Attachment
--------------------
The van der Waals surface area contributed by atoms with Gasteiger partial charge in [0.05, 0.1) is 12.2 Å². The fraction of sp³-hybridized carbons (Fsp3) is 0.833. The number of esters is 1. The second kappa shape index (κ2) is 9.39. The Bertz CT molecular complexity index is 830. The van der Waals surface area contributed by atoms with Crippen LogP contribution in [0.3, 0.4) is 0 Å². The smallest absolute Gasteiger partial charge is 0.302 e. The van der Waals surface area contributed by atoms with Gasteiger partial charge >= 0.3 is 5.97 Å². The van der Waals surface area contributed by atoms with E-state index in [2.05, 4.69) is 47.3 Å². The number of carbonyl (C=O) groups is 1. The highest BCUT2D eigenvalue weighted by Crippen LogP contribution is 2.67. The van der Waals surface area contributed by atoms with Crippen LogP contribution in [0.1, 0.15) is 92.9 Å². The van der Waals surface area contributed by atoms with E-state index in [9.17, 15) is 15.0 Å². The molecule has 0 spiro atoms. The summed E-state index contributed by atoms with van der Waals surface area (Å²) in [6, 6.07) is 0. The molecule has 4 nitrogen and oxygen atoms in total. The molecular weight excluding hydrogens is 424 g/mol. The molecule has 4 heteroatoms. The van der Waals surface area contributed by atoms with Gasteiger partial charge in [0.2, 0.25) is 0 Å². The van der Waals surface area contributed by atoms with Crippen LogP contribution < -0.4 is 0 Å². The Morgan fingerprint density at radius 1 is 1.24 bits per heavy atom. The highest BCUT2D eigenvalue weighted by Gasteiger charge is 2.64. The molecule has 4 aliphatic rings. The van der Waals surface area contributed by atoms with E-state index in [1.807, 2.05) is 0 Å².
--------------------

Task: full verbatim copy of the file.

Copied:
The van der Waals surface area contributed by atoms with Gasteiger partial charge in [0.05, 0.1) is 12.2 Å². The fraction of sp³-hybridized carbons (Fsp3) is 0.833. The number of esters is 1. The second kappa shape index (κ2) is 9.39. The Bertz CT molecular complexity index is 830. The van der Waals surface area contributed by atoms with Crippen LogP contribution in [0.3, 0.4) is 0 Å². The smallest absolute Gasteiger partial charge is 0.302 e. The van der Waals surface area contributed by atoms with Gasteiger partial charge >= 0.3 is 5.97 Å². The van der Waals surface area contributed by atoms with E-state index in [2.05, 4.69) is 47.3 Å². The number of carbonyl (C=O) groups is 1. The highest BCUT2D eigenvalue weighted by Crippen LogP contribution is 2.67. The van der Waals surface area contributed by atoms with Crippen LogP contribution in [0.1, 0.15) is 92.9 Å². The van der Waals surface area contributed by atoms with E-state index in [9.17, 15) is 15.0 Å². The molecule has 0 spiro atoms. The summed E-state index contributed by atoms with van der Waals surface area (Å²) in [6, 6.07) is 0. The molecule has 4 nitrogen and oxygen atoms in total. The molecular weight excluding hydrogens is 424 g/mol. The molecule has 4 heteroatoms. The van der Waals surface area contributed by atoms with Gasteiger partial charge in [0.2, 0.25) is 0 Å². The van der Waals surface area contributed by atoms with Crippen LogP contribution < -0.4 is 0 Å². The Morgan fingerprint density at radius 1 is 1.24 bits per heavy atom. The highest BCUT2D eigenvalue weighted by Gasteiger charge is 2.64. The molecule has 4 aliphatic rings. The van der Waals surface area contributed by atoms with E-state index in [1.807, 2.05) is 0 Å².